Rancher Rusty Kemp poses near grazing cattle on his ranch northwest of Tryon, Nebraska. (Todd von Kampen/The Telegraph via AP)

Rancher Rusty Kemp poses near grazing cattle on his ranch northwest of Tryon, Nebraska. (Todd von Kampen/The Telegraph via AP)

Cattle eat on a feedlot in Columbus, Nebraska. (AP/Nati Harnik)

Cattle eat on a feedlot in Columbus, Nebraska. (AP/Nati Harnik)

Dan Hogan looks for a steak at a grocery store in Burnsville, Minnesota. Beef prices at stores have been increasing recently. (AP/Jayme Halbritter)

Dan Hogan looks for a steak at a grocery store in Burnsville, Minnesota. Beef prices at stores have been increasing recently. (AP/Jayme Halbritter)

Large truck trailers stand outside the National Beef Packing Co. plant in Dodge City, Kansas. (AP/Orlin Wagner)

Large truck trailers stand outside the National Beef Packing Co. plant in Dodge City, Kansas. (AP/Orlin Wagner)

Cattle rancher Joe Whitesell rides his horse in a field near Dufur, Oregon, as he helps a friend herd cattle. (AP/Gillian Flaccus)

Cattle rancher Joe Whitesell rides his horse in a field near Dufur, Oregon, as he helps a friend herd cattle. (AP/Gillian Flaccus)

Battle for Beef

Posted: January 1, 2022

Meet rancher Rusty Kemp. For years, he’s grumbled about rock-bottom prices paid for the cattle he raises in central Nebraska. Beef prices at grocery stores keep climbing. Why isn’t he, the rancher, seeing some of the bucks buyers shell out for beef?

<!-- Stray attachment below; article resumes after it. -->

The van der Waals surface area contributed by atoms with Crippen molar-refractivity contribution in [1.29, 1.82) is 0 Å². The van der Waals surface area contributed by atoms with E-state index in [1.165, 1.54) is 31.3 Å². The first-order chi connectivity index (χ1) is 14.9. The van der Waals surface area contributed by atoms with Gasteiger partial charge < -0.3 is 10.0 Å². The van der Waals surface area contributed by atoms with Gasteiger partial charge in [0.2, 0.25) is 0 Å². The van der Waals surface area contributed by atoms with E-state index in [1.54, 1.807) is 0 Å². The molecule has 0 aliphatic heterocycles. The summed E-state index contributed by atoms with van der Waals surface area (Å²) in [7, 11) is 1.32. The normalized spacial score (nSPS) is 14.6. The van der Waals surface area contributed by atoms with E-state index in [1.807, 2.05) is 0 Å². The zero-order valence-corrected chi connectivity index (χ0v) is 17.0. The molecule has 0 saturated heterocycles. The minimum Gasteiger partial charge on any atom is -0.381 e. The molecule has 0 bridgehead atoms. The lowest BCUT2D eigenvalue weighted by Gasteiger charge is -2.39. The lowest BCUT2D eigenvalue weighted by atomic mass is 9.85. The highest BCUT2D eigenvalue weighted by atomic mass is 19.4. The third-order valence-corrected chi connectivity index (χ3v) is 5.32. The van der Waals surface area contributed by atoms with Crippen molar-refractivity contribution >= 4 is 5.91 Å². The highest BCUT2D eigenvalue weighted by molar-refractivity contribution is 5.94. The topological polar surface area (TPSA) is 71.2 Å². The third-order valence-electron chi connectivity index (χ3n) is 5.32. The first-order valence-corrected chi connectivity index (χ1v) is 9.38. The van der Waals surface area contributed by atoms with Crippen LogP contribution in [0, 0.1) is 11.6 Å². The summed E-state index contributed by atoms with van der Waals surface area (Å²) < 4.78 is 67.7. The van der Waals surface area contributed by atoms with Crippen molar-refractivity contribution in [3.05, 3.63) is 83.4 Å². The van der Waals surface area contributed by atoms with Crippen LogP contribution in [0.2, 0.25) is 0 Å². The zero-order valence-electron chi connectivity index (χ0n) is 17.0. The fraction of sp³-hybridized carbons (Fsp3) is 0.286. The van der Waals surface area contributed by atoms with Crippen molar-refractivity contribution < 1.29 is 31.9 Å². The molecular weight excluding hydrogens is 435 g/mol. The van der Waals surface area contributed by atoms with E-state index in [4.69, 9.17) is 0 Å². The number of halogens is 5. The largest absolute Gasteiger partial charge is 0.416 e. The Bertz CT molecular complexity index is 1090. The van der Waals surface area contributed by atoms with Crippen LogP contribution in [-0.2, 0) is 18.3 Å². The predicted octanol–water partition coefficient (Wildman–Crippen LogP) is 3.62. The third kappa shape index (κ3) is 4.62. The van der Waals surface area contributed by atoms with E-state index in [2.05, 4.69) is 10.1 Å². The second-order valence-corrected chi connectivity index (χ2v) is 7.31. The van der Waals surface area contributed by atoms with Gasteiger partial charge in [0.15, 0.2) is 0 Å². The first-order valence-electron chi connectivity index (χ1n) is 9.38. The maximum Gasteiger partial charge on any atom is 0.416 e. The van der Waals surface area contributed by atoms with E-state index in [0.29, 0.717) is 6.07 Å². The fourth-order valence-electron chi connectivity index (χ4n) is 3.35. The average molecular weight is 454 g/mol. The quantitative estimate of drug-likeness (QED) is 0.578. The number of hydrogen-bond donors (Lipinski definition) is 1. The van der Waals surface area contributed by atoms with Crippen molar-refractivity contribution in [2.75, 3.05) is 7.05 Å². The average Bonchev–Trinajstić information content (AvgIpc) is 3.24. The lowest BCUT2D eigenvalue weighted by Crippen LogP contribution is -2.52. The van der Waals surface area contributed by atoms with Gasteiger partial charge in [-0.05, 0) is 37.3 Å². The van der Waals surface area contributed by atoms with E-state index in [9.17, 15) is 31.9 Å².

Did you know that only four companies slaughter over 80% of America’s cows? Those companies set the price for beef. Let’s say you spend a dollar on beef. In the 1970s, 35 cents of that dollar would go into the pockets of ranchers and farmers. Now, only 14 cents does. As the amount given to ranchers shrinks, the amount taken by big beef companies grows.

Is that fair? Ranchers don’t think so. Cattle start out on their farms. The cattlemen spend a lot of money caring for the animals as they grow. These ranchers invest a lot before the animals ever get to the feed lots and slaughterhouses of big beef companies.

“We’ve been complaining about it for 30 years,” says Mr. Kemp. “It’s probably time somebody does something about it.”

Mr. Kemp launched a bold plan: Raise more than $300 million from ranchers. Use the money to build a new beef production plant controlled by farmers, the people who raise the cows. Now crews are constructing the Sustainable Beef plant on nearly 400 acres near North Platte, Nebraska. Will this new beef processing plant succeed?

The ranchers face a hard task. Big beef suppliers have efficient factories. They can process a lot of beef in a short time and sell it at the prices they choose. How could a smaller plant like Sustainable Beef do the same?

Sustainable Beef owners plan to use more modern equipment than the big beef companies. They want to pay employees more and allow them to work more convenient hours. Will this help workers stick with the company? Sustainable Beef officials hope so.

David Briggs is the CEO (chief executive officer) of Sustainable Beef. “Cattle people are risk takers,” he says. “They’re ready to take a risk.”

Why? “The laborer deserves his wages.” (1 Timothy 5:18) It is important that people in the cattle business, like all honest industries, are paid fairly for their work.